To treat your condition, your doctor likely will first recommend lifestyle changes, such as losing weight, avoiding alcohol close to bedtime, treating nasal decongestion, avoiding sleep deprivation and avoiding sleeping on your back.
For snoring caused by obstructive sleep apnea, your doctor may suggest:
Sept. 26, 2015
Oral appliances. Oral appliances are form-fitting dental mouthpieces that help advance the position of your jaw, tongue and soft palate to keep your air passage open.
If you choose to use an oral appliance, visit your dental specialist at least once every six months during the first year, and then at least annually after that, to have the fit checked and to make sure that your condition isn't worsening.
Excessive salivation, dry mouth, jaw pain and facial discomfort are possible side effects from wearing these devices.
Continuous positive airway pressure (CPAP). This approach involves wearing a pressurized mask over your nose while you sleep. The mask is attached to a small pump that forces air through your airway, which keeps it open.
CPAP (SEE-pap) eliminates snoring and is most often used to treating snoring caused by obstructive sleep apnea.
Although CPAP is the most reliable and effective method of treating obstructive sleep apnea, some people find it uncomfortable or have trouble adjusting to the noise or feel of the machine.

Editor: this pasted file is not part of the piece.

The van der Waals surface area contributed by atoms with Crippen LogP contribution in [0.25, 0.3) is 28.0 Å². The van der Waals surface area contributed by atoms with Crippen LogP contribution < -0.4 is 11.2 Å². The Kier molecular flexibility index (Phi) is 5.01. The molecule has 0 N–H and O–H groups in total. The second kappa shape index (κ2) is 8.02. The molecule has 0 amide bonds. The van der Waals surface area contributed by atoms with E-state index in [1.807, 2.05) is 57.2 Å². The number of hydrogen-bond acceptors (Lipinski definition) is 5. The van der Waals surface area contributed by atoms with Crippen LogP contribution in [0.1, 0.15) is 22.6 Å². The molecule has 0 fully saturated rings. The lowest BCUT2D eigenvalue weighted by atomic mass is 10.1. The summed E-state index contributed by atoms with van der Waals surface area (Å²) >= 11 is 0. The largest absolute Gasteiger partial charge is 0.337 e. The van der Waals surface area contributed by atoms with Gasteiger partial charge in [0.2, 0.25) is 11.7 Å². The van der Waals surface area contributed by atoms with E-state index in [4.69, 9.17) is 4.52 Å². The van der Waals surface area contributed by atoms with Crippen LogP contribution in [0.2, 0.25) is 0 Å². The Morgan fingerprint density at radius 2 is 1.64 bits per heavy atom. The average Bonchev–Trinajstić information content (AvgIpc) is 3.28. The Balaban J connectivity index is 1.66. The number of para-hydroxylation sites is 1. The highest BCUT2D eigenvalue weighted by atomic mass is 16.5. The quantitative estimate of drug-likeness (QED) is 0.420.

- Palatal implants. In this procedure, known as the pillar procedure, doctors inject braided strands of polyester filament into your soft palate, which stiffens it and reduces snoring. Palatal implants don't have any known serious side effects; however, the benefits and safety of the procedure are still being studied.
- Traditional surgery. In a procedure called uvulopalatopharyngoplasty (UPPP), you're given general anesthetics and your surgeon tightens and trims excess tissues from your throat — a type of face-lift for your throat. The risks of this procedure include bleeding, infection, pain and nasal congestion.
- Laser surgery. In laser-assisted uvulopalatopharyngoplasty (LAUPPP), an outpatient surgery for snoring, your doctor uses a small hand-held laser beam to shorten the soft palate and remove your uvula. Removing excess tissue enlarges your airway and reduces vibration. You may need more than one session to get your snoring under control.
Radiofrequency tissue ablation (somnoplasty). In this outpatient procedure, you'll be given local anesthetic. Doctors use a low-intensity radiofrequency signal to shrink tissue in the soft palate to help reduce snoring.
The effectiveness of this newer procedure needs further study. Generally, this procedure is less painful than other types of snoring surgery.
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- Sleep studies. National Heart, Lung, and Blood Institute. https://www.nhlbi.nih.gov/health/health-topics/topics/slpst. Accessed Sept. 1, 2015.
- Hilton MP, et al. Singing exercises improve sleepiness and frequency of snoring among snorers: A randomised controlled trial. International Journal of Otolaryngology and Head and Neck Surgery. 2013;2:1.
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- Wardrop PJC, et al. Do wind and brass players snore less? A cross-sectional study of snoring and daytime fatigue in professional orchestral musicians. Clinical Otolaryngology. 2011;36:134.
- Find a sleep facility near you. Sleepcenters.org. http://www.sleepeducation.com/find-a-facility. Accessed Aug. 31, 2015.
- Olson EJ (expert opinion). Mayo Clinic, Rochester, Minn. Sept. 7, 2015.
- How much sleep do I need? Centers for Disease Control and Prevention. http://www.cdc.gov/sleep/about_sleep/how_much_sleep.htm. Accessed Sept. 8, 2015.